Search results are displayed with the author name(s), article title, journal name, issue and page, and the PubMed ID. The author name(s) is linked to the full bibliographic information including the abstract for those available (1975 onwards). Each hit has a link to either the abstract, free full text from the journal or free full text in PubMed Central (PMC), ‘Related Articles’ link to retrieve articles relevant to the area of the article (listed in the order of relevance), and ‘Links’ to other various resources or NCBI databases. The ‘Link out’ button in the ‘Links’ section provides links outside of NCBI that are related to the article.
This paid citation search engine is part of ISI Web of Knowledge, provided by Thomson Scientific (a Thomson Corporation group). The database contains bibliographic information on articles from approximately 7600 journals and 2000 books published since 1998. Areas of research that are covered are agriculture, biology and environmental sciences, social and behavioural sciences, clinical medicine, life sciences, physical, chemical and earth sciences, engineering, computing and technology, arts and humanities, business collection, and electronics and telecommunications collection. The search interfaces are user-friendly with available tag keys provided for all search pages, a table of available field tags and Boolean operators on the Advanced search page. The results are compiled in a list with the number of hits for each search, and the information from the retrieved articles (titles, author, abstract, and full text where available) is also easily obtained.
ISI Web of Knowledge contains the following main search engines:
- Web of Science – search engine with database containing articles in life sciences (Science Citation Expanded®, 1945-), social sciences (Social Sciences Citation Index®, 1956-), arts and humanities (Arts and Humanities Citation Index®, 1975-), chemistry (Index Chemicus®, 1993-; Current Chemical Reactions®, 1986 and INPI (Institut National de la Propriete Industrielle) archives between 1840 and 1985), and the Century of Science initiative with files backdating to 1900.
- Current Contents Connect – search engine with database containing information on articles from 7600 journals and 2000 books published since 1998.
- ISI Proceedings – database containing conference proceedings in the science, social science and humanities fields.
- Derwent Innovations Index – database containing over 23 million patents from 1963 from 40 jurisdictions.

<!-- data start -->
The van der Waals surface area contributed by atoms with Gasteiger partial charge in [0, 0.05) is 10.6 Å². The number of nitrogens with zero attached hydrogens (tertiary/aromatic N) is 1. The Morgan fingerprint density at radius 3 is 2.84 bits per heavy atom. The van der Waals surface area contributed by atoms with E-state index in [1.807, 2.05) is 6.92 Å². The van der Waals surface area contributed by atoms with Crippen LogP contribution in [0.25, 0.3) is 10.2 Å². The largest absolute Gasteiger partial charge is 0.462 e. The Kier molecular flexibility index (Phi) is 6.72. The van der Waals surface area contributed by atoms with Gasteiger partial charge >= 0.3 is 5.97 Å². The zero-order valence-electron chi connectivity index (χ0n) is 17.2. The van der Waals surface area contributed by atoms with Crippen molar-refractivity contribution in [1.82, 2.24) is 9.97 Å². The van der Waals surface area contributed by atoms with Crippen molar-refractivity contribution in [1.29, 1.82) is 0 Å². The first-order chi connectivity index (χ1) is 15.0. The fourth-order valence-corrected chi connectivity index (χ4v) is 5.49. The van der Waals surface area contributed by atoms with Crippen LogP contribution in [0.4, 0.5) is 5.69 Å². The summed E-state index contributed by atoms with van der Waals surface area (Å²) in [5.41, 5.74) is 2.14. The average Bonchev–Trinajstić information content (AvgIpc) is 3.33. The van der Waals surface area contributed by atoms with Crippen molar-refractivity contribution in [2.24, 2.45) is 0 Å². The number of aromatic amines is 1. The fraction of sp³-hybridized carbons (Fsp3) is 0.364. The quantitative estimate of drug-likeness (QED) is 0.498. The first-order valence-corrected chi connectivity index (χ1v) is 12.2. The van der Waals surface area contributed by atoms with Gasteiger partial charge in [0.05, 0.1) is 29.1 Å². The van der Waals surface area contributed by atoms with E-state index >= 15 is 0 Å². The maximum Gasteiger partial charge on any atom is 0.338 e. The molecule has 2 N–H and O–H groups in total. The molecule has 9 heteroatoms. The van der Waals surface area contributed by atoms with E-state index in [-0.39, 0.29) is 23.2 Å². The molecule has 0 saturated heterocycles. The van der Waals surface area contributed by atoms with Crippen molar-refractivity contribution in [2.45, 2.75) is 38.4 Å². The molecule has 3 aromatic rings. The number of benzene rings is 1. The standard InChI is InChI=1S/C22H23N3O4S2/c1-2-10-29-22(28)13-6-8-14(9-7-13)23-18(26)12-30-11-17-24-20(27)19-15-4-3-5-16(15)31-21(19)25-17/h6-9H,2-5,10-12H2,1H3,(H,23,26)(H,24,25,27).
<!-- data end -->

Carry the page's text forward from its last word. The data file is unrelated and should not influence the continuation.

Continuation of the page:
In Current Contents Connect, information on publications from the following areas of research are available10 (upon subscription to each area) for searching from 1998 to present:
Agriculture, biology and environmental sciences:
- Social and behavioural sciences
- Clinical medicine
- Life sciences
- Physical, chemical and earth sciences
- Engineering, computing and technology
- Arts and humanities
- Business collection
- Electronics and telecommunications collection
There are four search options:
- Classic search Search by terms or phrases. Boolean operators AND, OR, NOT, can be used to combine terms within a particular field (selected from a range of bibliographic information, or topic subject). Search results that are compiled as a list with the number of hits can be combined with AND or OR to further narrow/broaden the search.
- General search
Search by terms or phrases in the following fields (an index is provided for each field for browsing):
- Group author
- Source title (journal title)
- Address (author’s institution)
Terms can be connected with Boolean operators AND, OR, NOT, SAME, and language and document type can be restricted. This search option is the only one that the search history cannot be accessed and edited, although a search conducted with this option will be included in the history.
- Advanced search Search by creating a Boolean expression. Operators AND, OR, NOT, SAME can be used to connect terms, and field tags can be added to each term to define the field (list of tags provided on the search page). Terms can be bracketed to indicate priority searching.
- Browse Search for articles by browsing by journal titles (linked in alphabetical order) or by research area.
The results of searches is listed in ‘history’, from which retrieved articles of a particular search can be viewed by clicking on the number of hits on the search results list. Retrieved articles are presented with the author name/s, title, abbreviated journal name, issue, page and publication year. Each article title is linked to detailed bibliographic information of the article, including the abstract. Access to full text is indicated under each article. Bibliographic information of selected articles can be retrieved and transported to personal citation management softwares such as EndNote and Reference Manager (both by Thomson).